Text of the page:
DFRLab also saw that there were many profiles praising the OneCoin Ponzi scheme on the question-and-answer platform Quora which as per the report, showed “inauthentic behaviour, such as no profile pictures, no biographical information, inconsistent posting times, and an exclusive interest in OneCoin-related discussions.”The researchers showed one profile in which the owner described herself as a "crypto expert and investor" but was active and only answered questions about OneCoin. This account was active from January to March 2018 and the peak activity was when OneCoin was most active among users.
“As OneCoin’s legal challenges mounted, the company’s pyramid marketing scheme garnered significant attention. Its digital marketing tactics, however, received considerably less scrutiny,” the report also reads.
For those of you who did not follow our cryptonews, OneCoin is one of the most well-known crypto scams. The official website only ceased operations in December last year, when the New York Southern Court granted a continuation in the lawsuit against the CFO of a private equity fund which was allegedly linked to the scam.
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Bitcoin Scams

The New Bitcoin Scam That Is All Over YouTube: Watch Out

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YouTube has always been a safe zone for people who want to watch videos and relax. As we have reported many times in our Bitcoin and altcoin news, it is also a platform where one can see a lot of educational, instructional and analysis-type of videos in the crypto markets. However, more and more media outlets are reporting about the new Bitcoin scam that is al over YouTube recently and was purportedly titled "“Binance CEO Does Bitcoin Giveaway,” or something similar in broken English.With over 2,000 live viewers, this scam makes people want to click and was purportedly being hosted on the Binance channel. However, the idea behind Binance doing a sudden giveaway of BTC on YouTube bugged many and led a lot of people to realize that it is actually among the latest Bitcoin scams.Clicking on this video would lead users to a video of one of Changpeng Zhao (founder and CEO at Binance) Q&A session in a Periscope split-screened with a Bitcoin address and its respective QR code. The description, on the other hand, comes with a promise from Binance to multiply the deposits of Bitcoin. From what can one see, this is an obvious scam.At the same time, however, many other similar scams are being run for both Ethereum and XRP. The new Bitcoin scam for Binance is just an example for this type - but there are a lot of scams related to ETH, XRP and even Tesla with their founders claiming to give out "free cryptocurrency."While it is hard to tell how many similar streams are out there, the new Bitcoin scam should serve as a warning for people. Unfortunately, as clear as it is that these are scams, people fall for them and a lot of these "giveaways" have managed to catch some cryptocurrency investors off guard.According to a Github linked shared on a Substack post from Matt Muller, some of the addresses that the scammers have been using received large sums of cryptocurrency from seeming victims. There are also many online reports on Reddit and YouTube of people sending funds to the addresses that scammers use in their videos.The bad thing is that once you send the funds, they are 99.99% gone - forever.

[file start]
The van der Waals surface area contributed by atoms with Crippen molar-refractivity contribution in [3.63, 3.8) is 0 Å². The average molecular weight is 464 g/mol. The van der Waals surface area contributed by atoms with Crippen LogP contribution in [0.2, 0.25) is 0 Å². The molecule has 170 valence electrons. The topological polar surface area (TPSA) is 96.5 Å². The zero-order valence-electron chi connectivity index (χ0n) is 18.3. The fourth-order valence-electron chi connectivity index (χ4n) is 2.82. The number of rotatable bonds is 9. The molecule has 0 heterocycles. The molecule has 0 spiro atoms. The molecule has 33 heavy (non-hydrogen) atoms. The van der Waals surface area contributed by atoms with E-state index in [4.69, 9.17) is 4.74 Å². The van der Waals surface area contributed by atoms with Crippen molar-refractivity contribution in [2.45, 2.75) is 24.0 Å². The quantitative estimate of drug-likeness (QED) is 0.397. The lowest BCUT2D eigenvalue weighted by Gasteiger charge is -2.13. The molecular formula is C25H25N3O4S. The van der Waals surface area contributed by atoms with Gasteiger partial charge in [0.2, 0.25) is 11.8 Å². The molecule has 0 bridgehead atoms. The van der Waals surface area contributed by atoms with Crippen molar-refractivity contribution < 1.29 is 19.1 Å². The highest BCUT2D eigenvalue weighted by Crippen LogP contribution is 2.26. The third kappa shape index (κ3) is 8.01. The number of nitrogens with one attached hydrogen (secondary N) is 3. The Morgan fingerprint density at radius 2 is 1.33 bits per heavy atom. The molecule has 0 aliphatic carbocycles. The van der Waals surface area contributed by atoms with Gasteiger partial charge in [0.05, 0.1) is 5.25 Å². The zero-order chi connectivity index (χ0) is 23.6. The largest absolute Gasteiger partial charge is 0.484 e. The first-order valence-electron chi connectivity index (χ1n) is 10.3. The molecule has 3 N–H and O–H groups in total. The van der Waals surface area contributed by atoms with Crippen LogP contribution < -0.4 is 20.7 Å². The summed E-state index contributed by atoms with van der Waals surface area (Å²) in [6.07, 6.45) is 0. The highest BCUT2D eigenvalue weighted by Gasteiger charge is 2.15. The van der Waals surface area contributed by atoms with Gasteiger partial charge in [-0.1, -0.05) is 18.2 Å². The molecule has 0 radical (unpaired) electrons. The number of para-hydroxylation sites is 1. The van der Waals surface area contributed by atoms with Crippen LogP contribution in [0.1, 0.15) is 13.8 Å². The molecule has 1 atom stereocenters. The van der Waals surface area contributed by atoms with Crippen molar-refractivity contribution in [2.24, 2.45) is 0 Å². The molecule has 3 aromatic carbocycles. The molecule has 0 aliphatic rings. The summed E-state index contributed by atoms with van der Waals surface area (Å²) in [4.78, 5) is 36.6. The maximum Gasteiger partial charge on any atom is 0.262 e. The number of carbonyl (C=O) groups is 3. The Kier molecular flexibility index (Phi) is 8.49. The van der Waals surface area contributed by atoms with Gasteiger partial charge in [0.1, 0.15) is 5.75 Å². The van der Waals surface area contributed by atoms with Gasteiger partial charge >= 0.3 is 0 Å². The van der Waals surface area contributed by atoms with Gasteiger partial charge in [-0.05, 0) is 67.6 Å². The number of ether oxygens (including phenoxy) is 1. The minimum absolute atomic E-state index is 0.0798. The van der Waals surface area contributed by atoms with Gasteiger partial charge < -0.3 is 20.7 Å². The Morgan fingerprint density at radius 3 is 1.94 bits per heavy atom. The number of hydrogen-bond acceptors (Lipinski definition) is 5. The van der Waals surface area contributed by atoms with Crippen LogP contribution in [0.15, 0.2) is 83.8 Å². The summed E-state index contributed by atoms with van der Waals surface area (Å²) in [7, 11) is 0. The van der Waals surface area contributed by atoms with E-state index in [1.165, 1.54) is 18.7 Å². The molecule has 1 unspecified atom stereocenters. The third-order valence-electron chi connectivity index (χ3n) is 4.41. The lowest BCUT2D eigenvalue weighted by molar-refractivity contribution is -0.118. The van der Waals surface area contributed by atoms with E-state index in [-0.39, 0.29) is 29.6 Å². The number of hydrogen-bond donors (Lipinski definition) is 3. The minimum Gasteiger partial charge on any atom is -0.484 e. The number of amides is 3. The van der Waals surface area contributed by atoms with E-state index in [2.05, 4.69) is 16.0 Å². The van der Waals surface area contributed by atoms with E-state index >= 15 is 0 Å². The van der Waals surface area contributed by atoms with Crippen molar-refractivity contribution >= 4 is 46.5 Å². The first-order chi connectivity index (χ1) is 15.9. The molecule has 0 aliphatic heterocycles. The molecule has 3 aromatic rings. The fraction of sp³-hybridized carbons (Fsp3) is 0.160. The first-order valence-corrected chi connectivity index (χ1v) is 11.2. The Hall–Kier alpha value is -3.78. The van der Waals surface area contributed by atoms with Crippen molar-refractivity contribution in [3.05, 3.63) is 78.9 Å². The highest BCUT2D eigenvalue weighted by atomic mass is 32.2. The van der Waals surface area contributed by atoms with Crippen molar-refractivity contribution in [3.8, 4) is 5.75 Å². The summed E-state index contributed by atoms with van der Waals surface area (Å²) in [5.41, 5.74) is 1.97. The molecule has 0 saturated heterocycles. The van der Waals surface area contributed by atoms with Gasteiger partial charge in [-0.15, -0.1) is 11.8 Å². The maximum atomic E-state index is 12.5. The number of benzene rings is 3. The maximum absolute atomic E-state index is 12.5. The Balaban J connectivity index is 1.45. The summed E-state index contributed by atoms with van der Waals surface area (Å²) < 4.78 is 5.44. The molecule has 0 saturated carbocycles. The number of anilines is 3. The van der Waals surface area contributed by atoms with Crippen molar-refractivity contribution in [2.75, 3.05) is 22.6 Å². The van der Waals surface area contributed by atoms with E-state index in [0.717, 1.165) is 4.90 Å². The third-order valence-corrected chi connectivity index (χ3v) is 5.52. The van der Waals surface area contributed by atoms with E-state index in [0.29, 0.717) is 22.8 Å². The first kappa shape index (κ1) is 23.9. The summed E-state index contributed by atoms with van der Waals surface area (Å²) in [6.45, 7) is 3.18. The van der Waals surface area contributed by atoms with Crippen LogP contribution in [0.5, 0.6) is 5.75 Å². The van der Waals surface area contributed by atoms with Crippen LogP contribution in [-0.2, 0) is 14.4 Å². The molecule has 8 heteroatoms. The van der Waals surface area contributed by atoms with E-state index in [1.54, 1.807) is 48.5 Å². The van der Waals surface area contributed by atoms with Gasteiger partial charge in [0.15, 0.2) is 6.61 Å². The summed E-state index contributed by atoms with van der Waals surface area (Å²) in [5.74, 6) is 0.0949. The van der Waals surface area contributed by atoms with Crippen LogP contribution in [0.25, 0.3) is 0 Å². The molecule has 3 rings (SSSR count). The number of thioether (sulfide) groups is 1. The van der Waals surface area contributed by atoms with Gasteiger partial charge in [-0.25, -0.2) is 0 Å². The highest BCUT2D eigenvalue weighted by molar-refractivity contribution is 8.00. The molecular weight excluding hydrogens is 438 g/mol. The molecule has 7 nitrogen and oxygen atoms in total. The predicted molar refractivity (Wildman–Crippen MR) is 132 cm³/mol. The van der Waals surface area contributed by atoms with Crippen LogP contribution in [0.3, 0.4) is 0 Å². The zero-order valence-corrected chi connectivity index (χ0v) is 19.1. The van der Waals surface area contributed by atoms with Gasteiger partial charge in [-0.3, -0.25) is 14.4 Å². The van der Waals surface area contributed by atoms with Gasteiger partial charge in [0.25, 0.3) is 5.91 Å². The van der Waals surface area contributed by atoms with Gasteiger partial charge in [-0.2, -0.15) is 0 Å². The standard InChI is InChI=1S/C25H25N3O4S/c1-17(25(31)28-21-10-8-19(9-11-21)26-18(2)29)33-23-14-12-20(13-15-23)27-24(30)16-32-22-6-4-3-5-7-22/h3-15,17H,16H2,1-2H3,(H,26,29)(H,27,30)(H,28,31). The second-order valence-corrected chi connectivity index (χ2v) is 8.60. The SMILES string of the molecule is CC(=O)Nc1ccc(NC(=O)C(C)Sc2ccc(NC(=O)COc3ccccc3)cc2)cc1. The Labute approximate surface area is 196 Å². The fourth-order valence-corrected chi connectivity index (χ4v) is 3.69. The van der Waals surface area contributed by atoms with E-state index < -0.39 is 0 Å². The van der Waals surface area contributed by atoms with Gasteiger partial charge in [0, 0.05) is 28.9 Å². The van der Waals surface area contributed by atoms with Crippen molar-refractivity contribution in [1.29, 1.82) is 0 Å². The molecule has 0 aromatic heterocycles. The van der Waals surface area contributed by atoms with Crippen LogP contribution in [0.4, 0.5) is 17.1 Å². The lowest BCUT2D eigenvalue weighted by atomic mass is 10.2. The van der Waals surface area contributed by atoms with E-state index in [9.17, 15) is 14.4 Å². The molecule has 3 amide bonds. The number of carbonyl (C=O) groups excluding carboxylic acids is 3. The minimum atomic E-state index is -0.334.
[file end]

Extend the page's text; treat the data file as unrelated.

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Bitcoin Scams

Thai Lawyer Investigates Alleged Crypto Pyramid Scheme